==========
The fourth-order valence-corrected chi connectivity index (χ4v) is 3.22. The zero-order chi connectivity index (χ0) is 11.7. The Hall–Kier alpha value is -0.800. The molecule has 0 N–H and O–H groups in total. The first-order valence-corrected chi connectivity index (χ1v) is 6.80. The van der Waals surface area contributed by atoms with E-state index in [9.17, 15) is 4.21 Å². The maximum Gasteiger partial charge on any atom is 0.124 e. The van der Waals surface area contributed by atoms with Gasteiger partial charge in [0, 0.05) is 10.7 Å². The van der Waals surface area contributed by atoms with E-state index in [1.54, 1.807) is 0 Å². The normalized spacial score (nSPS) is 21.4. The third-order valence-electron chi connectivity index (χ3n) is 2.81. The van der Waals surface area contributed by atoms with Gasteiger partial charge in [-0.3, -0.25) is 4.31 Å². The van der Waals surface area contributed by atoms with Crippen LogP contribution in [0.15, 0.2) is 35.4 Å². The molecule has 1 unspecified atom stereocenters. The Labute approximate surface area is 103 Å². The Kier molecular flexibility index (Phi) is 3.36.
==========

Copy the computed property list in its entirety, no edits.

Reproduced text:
The fourth-order valence-corrected chi connectivity index (χ4v) is 3.22. The zero-order chi connectivity index (χ0) is 11.7. The Hall–Kier alpha value is -0.800. The molecule has 0 N–H and O–H groups in total. The first-order valence-corrected chi connectivity index (χ1v) is 6.80. The van der Waals surface area contributed by atoms with E-state index in [9.17, 15) is 4.21 Å². The maximum Gasteiger partial charge on any atom is 0.124 e. The van der Waals surface area contributed by atoms with Gasteiger partial charge in [0, 0.05) is 10.7 Å². The van der Waals surface area contributed by atoms with E-state index in [1.54, 1.807) is 0 Å². The normalized spacial score (nSPS) is 21.4. The third-order valence-electron chi connectivity index (χ3n) is 2.81. The van der Waals surface area contributed by atoms with Gasteiger partial charge in [-0.3, -0.25) is 4.31 Å². The van der Waals surface area contributed by atoms with Crippen LogP contribution in [0.15, 0.2) is 35.4 Å². The molecule has 1 unspecified atom stereocenters. The Labute approximate surface area is 103 Å². The Kier molecular flexibility index (Phi) is 3.36.